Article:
A Mass of Christian Burial will be concelebrated for Bishop Raphael M. Fliss at the Cathedral of Christ the King, Superior, noon, Thursday, Oct 1. Bishop Fliss, 84, died Monday, Sept. 21, in Duluth, Minnesota.
In a statement from Philadelphia, where he is attending the World Meeting of Families, Archbishop Jerome E. Listecki remembered the bishop as “a kind and gentle man whose love for the church and the priests, religious, deacons and faithful of his diocese reflected the love and care that Christ calls from each and every one of us.”
“I will miss his reflections on the service rendered to our archdiocese, which introduced me to my predecessors and a number of our dedicated priests and people,” the archbishop said.
Born in Milwaukee, Oct. 25, 1930, to Paul P. and Valeria (Kosobuck) Fliss, he received his priestly formation at Saint Francis Minor Seminary and Saint Francis Major Seminary, Milwaukee.
Following his ordination in 1956, he completed graduate work in canon law at The Catholic University of America, Washington, D.C., receiving a licentiate in sacred theology.
‘Tops in class’
Ken Voss, a friend of the bishop’s since they were classmates at St. Elizabeth School, Milwaukee, in the seminary and throughout their lives, noted the bishop’s academic prowess.
“One thing stands out; he was a very intelligent man – the tops in our class,” he said.
Bishop Fliss’ priestly assignments were varied, including assistant pastor at Christ the King, Wauwatosa, and assistant pastor for the Cathedral of St. John the Evangelist, Milwaukee, as well as secretary and master of ceremonies for two archbishops.
“He did a good job in his parishes,” according to Fr. Russell Tikalsky, a member of the ordination class of 1956 – “The second largest ordination class ever,” he noted.
In 1962, Bishop Fliss studied in Rome at the Lateran University and received a doctorate in canon law. When he returned to the archdiocese, he served in a number of archdiocesan capacities, including notary in the curia and defender of the bond.
Despite Bishop Fliss’ increase in administrative work, he remained humble, according to Fr. Erwin Matt, another seminary classmate.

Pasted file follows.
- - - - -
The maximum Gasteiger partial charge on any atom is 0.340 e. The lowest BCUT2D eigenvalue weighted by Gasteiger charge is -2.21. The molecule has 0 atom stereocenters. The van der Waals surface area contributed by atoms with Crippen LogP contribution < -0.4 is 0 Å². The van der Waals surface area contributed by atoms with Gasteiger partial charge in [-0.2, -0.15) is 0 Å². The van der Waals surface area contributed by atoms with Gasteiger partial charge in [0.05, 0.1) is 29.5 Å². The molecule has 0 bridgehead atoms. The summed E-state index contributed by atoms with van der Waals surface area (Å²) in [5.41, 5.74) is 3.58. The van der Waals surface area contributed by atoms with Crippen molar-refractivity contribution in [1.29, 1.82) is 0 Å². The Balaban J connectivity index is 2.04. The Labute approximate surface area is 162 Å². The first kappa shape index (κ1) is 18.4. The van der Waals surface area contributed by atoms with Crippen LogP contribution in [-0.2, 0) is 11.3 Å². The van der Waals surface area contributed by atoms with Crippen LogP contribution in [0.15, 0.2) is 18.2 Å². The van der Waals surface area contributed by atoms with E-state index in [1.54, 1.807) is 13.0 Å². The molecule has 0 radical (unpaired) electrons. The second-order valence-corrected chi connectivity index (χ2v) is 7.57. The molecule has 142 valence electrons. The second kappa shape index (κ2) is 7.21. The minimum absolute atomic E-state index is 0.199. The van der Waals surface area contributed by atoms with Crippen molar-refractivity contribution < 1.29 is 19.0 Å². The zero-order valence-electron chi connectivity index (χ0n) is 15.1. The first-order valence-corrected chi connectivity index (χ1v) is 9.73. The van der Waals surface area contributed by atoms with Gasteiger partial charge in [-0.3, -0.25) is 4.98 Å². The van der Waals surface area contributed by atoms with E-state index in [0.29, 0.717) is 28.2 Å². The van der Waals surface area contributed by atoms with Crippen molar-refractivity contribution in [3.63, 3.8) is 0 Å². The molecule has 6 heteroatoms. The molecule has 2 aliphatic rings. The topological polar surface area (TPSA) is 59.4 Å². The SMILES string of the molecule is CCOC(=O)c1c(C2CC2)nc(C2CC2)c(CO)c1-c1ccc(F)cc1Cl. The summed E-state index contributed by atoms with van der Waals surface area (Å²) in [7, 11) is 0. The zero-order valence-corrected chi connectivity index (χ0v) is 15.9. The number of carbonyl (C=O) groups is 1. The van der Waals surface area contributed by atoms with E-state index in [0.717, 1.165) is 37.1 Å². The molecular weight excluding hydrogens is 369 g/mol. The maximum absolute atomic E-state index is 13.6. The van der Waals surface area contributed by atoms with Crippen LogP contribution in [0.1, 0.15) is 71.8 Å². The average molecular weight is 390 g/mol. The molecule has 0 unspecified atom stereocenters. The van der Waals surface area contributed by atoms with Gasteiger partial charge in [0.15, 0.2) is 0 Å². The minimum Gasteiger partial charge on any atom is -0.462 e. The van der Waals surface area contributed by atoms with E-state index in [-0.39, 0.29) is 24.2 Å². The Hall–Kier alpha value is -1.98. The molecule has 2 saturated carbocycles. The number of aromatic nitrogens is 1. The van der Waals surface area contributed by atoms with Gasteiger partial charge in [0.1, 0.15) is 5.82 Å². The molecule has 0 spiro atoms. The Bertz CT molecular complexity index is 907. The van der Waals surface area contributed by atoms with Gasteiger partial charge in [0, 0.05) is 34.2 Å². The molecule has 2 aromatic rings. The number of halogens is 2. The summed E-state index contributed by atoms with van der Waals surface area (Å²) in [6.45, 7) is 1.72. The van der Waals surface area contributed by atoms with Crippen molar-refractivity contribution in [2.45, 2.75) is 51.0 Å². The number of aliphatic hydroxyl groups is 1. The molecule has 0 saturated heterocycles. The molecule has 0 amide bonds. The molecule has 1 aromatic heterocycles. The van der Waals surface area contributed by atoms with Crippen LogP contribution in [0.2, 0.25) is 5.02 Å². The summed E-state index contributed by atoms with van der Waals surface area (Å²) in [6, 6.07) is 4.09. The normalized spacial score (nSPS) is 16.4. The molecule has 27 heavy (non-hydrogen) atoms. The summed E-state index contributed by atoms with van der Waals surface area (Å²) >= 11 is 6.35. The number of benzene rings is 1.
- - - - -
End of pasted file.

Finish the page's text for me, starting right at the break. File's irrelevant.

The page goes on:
“He didn’t change,” the priest said. “As brilliant as he was, he could always reach the lowliest of people.”
Voss, who left the seminary, joined the Army, became an attorney, married, and with his wife, Charlotte, raised six children, spent a lot of time with the bishop, vacationing with him and visiting him in Superior.
“He was a good fisherman, but he didn’t like to break worms. He kept a razor blade in his tackle box and would cut them in half,” Voss recalled, laughing.
He added that Bishop Fliss was a good athlete throughout his life, but particularly in high school where he played varsity football.
“He was a much better golfer than I,” said Voss, a member of St. Catherine of Alexandria Parish, Milwaukee.
‘Uncle Father Ralph’
Eleven people had another title for the bishop – “Uncle Father Ralph,” according to his priest-nephew, Fr. Paul Fliss, pastor of Immaculate Conception, St. Peter Claver, and SS. Cyril and Methodius parishes in Sheboygan.
Fr. Fliss described his uncle as “kind, gentle, and loving – so compassionate.”
Noting that the bishop was studying in Rome during the Second Vatican Council, and that he attended some of the sessions, Fr. Fliss said, “He was a Vatican II priest. He was fully supportive of Vatican II’s emphasis on caring for people.”
Even after moving to Superior, Bishop Fliss would return for family celebrations.
“He’d be there,” Fr. Fliss said.
In 1969, Bishop Fliss was appointed vice chancellor, while continuing as secretary and master of ceremonies to the archbishop. He was appointed rector of the Cathedral of St. John the Evangelist in 1978.
On Nov. 5, 1979, Pope John Paul II named Bishop Fliss coadjutor bishop of the Diocese of Superior with the right of succession to Bishop George A. Hammes. When Bishop Hammes retired in 1985, Bishop Fliss became the ninth bishop of the diocese on June 27, 1985. He retired June 28, 2007.
Friend to everyone
While his episcopal appointment took him away from Milwaukee, he stayed connected to what Voss described as “a class that stuck together.”
“He was friends with all of us,” Fr. Matt said. “Even with classmates who were not priests. He was just a very friendly person.”
Fr. Tikalsky noted that Bishop Fliss would come to the class’s anniversary Masses every 10 years.
“He was a good guy; he got along with everyone,” the priest said.
Bishop Fliss was preceded in death by his parents, his brother George and his wife Winnie, his brother Howard and his wife Doris. He is survived by his brother Art (Marilyn) and 11 nieces and nephews.